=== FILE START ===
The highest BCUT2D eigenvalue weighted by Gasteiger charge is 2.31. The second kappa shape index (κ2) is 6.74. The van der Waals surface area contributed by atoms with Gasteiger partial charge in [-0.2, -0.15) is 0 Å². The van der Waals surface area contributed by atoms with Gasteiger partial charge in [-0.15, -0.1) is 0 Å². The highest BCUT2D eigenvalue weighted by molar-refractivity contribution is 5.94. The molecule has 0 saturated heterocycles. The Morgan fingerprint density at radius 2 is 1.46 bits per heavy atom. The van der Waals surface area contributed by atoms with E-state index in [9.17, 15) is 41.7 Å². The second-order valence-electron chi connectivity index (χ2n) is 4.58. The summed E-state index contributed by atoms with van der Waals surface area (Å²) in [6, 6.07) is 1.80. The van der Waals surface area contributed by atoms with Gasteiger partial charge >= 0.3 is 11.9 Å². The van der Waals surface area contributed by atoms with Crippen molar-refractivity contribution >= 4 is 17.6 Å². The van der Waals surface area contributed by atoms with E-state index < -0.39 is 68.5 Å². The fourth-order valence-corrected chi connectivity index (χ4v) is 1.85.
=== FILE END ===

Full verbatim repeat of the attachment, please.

The highest BCUT2D eigenvalue weighted by Gasteiger charge is 2.31. The second kappa shape index (κ2) is 6.74. The van der Waals surface area contributed by atoms with Gasteiger partial charge in [-0.2, -0.15) is 0 Å². The van der Waals surface area contributed by atoms with Gasteiger partial charge in [-0.15, -0.1) is 0 Å². The highest BCUT2D eigenvalue weighted by molar-refractivity contribution is 5.94. The molecule has 0 saturated heterocycles. The Morgan fingerprint density at radius 2 is 1.46 bits per heavy atom. The van der Waals surface area contributed by atoms with E-state index in [9.17, 15) is 41.7 Å². The second-order valence-electron chi connectivity index (χ2n) is 4.58. The summed E-state index contributed by atoms with van der Waals surface area (Å²) in [6, 6.07) is 1.80. The van der Waals surface area contributed by atoms with Gasteiger partial charge >= 0.3 is 11.9 Å². The van der Waals surface area contributed by atoms with Crippen molar-refractivity contribution >= 4 is 17.6 Å². The van der Waals surface area contributed by atoms with E-state index < -0.39 is 68.5 Å². The fourth-order valence-corrected chi connectivity index (χ4v) is 1.85.